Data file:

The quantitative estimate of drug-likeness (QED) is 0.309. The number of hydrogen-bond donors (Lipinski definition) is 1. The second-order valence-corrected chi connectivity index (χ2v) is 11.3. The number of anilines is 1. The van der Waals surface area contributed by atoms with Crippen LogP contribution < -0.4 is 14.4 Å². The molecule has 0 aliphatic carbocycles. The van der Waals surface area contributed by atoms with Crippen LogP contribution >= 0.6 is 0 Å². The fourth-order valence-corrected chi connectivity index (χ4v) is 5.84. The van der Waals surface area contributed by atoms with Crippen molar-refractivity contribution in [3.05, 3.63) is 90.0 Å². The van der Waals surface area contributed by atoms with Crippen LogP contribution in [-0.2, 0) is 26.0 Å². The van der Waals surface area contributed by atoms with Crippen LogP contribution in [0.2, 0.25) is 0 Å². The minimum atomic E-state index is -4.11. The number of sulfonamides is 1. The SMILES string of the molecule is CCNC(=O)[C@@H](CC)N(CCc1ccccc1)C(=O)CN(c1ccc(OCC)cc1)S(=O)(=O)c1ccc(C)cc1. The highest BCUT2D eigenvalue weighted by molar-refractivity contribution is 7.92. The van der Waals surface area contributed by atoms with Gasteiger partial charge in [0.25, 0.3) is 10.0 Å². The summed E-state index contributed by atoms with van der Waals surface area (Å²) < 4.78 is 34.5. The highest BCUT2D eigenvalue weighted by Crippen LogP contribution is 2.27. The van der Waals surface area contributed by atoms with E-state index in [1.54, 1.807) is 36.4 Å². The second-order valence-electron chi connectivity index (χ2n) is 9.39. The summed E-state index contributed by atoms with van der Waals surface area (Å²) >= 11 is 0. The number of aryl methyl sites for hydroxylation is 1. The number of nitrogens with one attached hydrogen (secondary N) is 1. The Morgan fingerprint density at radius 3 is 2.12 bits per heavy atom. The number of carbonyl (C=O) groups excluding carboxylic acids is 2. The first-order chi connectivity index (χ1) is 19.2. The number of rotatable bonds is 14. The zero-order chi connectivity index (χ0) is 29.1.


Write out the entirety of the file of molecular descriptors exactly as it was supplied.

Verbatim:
The quantitative estimate of drug-likeness (QED) is 0.309. The number of hydrogen-bond donors (Lipinski definition) is 1. The second-order valence-corrected chi connectivity index (χ2v) is 11.3. The number of anilines is 1. The van der Waals surface area contributed by atoms with Crippen LogP contribution < -0.4 is 14.4 Å². The molecule has 0 aliphatic carbocycles. The van der Waals surface area contributed by atoms with Crippen LogP contribution >= 0.6 is 0 Å². The fourth-order valence-corrected chi connectivity index (χ4v) is 5.84. The van der Waals surface area contributed by atoms with Crippen molar-refractivity contribution in [3.05, 3.63) is 90.0 Å². The van der Waals surface area contributed by atoms with Crippen LogP contribution in [-0.2, 0) is 26.0 Å². The van der Waals surface area contributed by atoms with Crippen LogP contribution in [0.2, 0.25) is 0 Å². The minimum atomic E-state index is -4.11. The number of sulfonamides is 1. The SMILES string of the molecule is CCNC(=O)[C@@H](CC)N(CCc1ccccc1)C(=O)CN(c1ccc(OCC)cc1)S(=O)(=O)c1ccc(C)cc1. The highest BCUT2D eigenvalue weighted by molar-refractivity contribution is 7.92. The van der Waals surface area contributed by atoms with Gasteiger partial charge in [0.25, 0.3) is 10.0 Å². The summed E-state index contributed by atoms with van der Waals surface area (Å²) < 4.78 is 34.5. The highest BCUT2D eigenvalue weighted by Crippen LogP contribution is 2.27. The van der Waals surface area contributed by atoms with E-state index in [1.54, 1.807) is 36.4 Å². The second-order valence-electron chi connectivity index (χ2n) is 9.39. The summed E-state index contributed by atoms with van der Waals surface area (Å²) >= 11 is 0. The number of aryl methyl sites for hydroxylation is 1. The number of nitrogens with one attached hydrogen (secondary N) is 1. The Morgan fingerprint density at radius 3 is 2.12 bits per heavy atom. The number of carbonyl (C=O) groups excluding carboxylic acids is 2. The first-order chi connectivity index (χ1) is 19.2. The number of rotatable bonds is 14. The zero-order chi connectivity index (χ0) is 29.1.